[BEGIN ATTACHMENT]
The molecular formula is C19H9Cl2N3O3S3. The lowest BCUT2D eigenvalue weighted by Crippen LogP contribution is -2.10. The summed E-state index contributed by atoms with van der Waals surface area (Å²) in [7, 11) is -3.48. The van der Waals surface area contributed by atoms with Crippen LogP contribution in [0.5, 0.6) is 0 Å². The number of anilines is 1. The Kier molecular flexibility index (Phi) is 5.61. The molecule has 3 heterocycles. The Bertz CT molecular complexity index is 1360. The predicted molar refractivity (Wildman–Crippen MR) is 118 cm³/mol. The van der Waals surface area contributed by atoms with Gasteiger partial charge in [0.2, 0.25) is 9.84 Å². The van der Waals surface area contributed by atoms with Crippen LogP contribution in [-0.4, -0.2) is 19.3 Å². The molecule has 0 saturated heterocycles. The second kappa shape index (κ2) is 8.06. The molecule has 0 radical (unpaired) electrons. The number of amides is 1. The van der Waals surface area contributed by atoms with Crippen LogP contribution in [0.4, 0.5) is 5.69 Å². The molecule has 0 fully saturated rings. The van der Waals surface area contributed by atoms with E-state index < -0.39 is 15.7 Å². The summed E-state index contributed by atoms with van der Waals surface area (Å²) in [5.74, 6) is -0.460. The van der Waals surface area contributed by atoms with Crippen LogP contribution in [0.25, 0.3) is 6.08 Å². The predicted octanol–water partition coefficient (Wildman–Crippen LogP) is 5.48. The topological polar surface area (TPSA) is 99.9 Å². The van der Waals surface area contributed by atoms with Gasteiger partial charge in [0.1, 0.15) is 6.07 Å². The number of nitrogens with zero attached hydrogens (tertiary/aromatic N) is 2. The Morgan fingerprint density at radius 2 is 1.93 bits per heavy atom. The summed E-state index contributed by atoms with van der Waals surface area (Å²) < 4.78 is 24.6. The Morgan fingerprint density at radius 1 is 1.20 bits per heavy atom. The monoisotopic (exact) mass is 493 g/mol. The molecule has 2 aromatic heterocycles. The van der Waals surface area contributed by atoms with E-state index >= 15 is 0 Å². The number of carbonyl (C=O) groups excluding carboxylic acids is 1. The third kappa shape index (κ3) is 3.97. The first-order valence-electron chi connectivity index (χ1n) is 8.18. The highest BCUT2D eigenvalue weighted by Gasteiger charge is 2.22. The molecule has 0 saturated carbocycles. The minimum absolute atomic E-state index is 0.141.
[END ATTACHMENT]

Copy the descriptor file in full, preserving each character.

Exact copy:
The molecular formula is C19H9Cl2N3O3S3. The lowest BCUT2D eigenvalue weighted by Crippen LogP contribution is -2.10. The summed E-state index contributed by atoms with van der Waals surface area (Å²) in [7, 11) is -3.48. The van der Waals surface area contributed by atoms with Crippen LogP contribution in [0.5, 0.6) is 0 Å². The number of anilines is 1. The Kier molecular flexibility index (Phi) is 5.61. The molecule has 3 heterocycles. The Bertz CT molecular complexity index is 1360. The predicted molar refractivity (Wildman–Crippen MR) is 118 cm³/mol. The van der Waals surface area contributed by atoms with Gasteiger partial charge in [0.2, 0.25) is 9.84 Å². The van der Waals surface area contributed by atoms with Crippen LogP contribution in [-0.4, -0.2) is 19.3 Å². The molecule has 0 saturated heterocycles. The second kappa shape index (κ2) is 8.06. The molecule has 0 radical (unpaired) electrons. The number of amides is 1. The van der Waals surface area contributed by atoms with Crippen LogP contribution in [0.4, 0.5) is 5.69 Å². The molecule has 0 fully saturated rings. The van der Waals surface area contributed by atoms with E-state index < -0.39 is 15.7 Å². The summed E-state index contributed by atoms with van der Waals surface area (Å²) in [5.74, 6) is -0.460. The van der Waals surface area contributed by atoms with Crippen LogP contribution in [0.25, 0.3) is 6.08 Å². The predicted octanol–water partition coefficient (Wildman–Crippen LogP) is 5.48. The topological polar surface area (TPSA) is 99.9 Å². The van der Waals surface area contributed by atoms with Gasteiger partial charge in [0.1, 0.15) is 6.07 Å². The number of nitrogens with zero attached hydrogens (tertiary/aromatic N) is 2. The Morgan fingerprint density at radius 2 is 1.93 bits per heavy atom. The summed E-state index contributed by atoms with van der Waals surface area (Å²) < 4.78 is 24.6. The Morgan fingerprint density at radius 1 is 1.20 bits per heavy atom. The monoisotopic (exact) mass is 493 g/mol. The molecule has 2 aromatic heterocycles. The van der Waals surface area contributed by atoms with E-state index >= 15 is 0 Å². The number of carbonyl (C=O) groups excluding carboxylic acids is 1. The third kappa shape index (κ3) is 3.97. The first-order valence-electron chi connectivity index (χ1n) is 8.18. The highest BCUT2D eigenvalue weighted by Gasteiger charge is 2.22. The molecule has 0 saturated carbocycles. The minimum absolute atomic E-state index is 0.141.